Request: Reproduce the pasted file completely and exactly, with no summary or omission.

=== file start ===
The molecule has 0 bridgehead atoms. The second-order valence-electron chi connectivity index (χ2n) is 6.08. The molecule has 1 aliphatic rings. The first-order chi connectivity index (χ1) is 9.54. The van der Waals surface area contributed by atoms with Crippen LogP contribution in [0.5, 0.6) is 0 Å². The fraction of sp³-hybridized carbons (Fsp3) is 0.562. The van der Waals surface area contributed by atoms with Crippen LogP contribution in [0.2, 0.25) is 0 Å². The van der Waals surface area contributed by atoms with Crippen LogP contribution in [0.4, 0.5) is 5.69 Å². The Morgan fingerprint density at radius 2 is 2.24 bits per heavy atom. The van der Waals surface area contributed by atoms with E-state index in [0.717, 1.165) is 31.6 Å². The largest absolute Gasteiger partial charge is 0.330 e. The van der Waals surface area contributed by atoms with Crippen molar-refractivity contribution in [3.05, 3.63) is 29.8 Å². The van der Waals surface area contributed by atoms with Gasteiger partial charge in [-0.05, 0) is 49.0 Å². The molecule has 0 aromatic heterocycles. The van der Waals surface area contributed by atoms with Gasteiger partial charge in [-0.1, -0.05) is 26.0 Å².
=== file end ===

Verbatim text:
The molecule has 0 bridgehead atoms. The second-order valence-electron chi connectivity index (χ2n) is 6.08. The molecule has 1 aliphatic rings. The first-order chi connectivity index (χ1) is 9.54. The van der Waals surface area contributed by atoms with Crippen LogP contribution in [0.5, 0.6) is 0 Å². The fraction of sp³-hybridized carbons (Fsp3) is 0.562. The van der Waals surface area contributed by atoms with Crippen LogP contribution in [0.2, 0.25) is 0 Å². The van der Waals surface area contributed by atoms with Crippen LogP contribution in [0.4, 0.5) is 5.69 Å². The Morgan fingerprint density at radius 2 is 2.24 bits per heavy atom. The van der Waals surface area contributed by atoms with E-state index in [0.717, 1.165) is 31.6 Å². The largest absolute Gasteiger partial charge is 0.330 e. The van der Waals surface area contributed by atoms with Crippen molar-refractivity contribution in [3.05, 3.63) is 29.8 Å². The van der Waals surface area contributed by atoms with Gasteiger partial charge in [-0.05, 0) is 49.0 Å². The molecule has 0 aromatic heterocycles. The van der Waals surface area contributed by atoms with Gasteiger partial charge in [-0.1, -0.05) is 26.0 Å².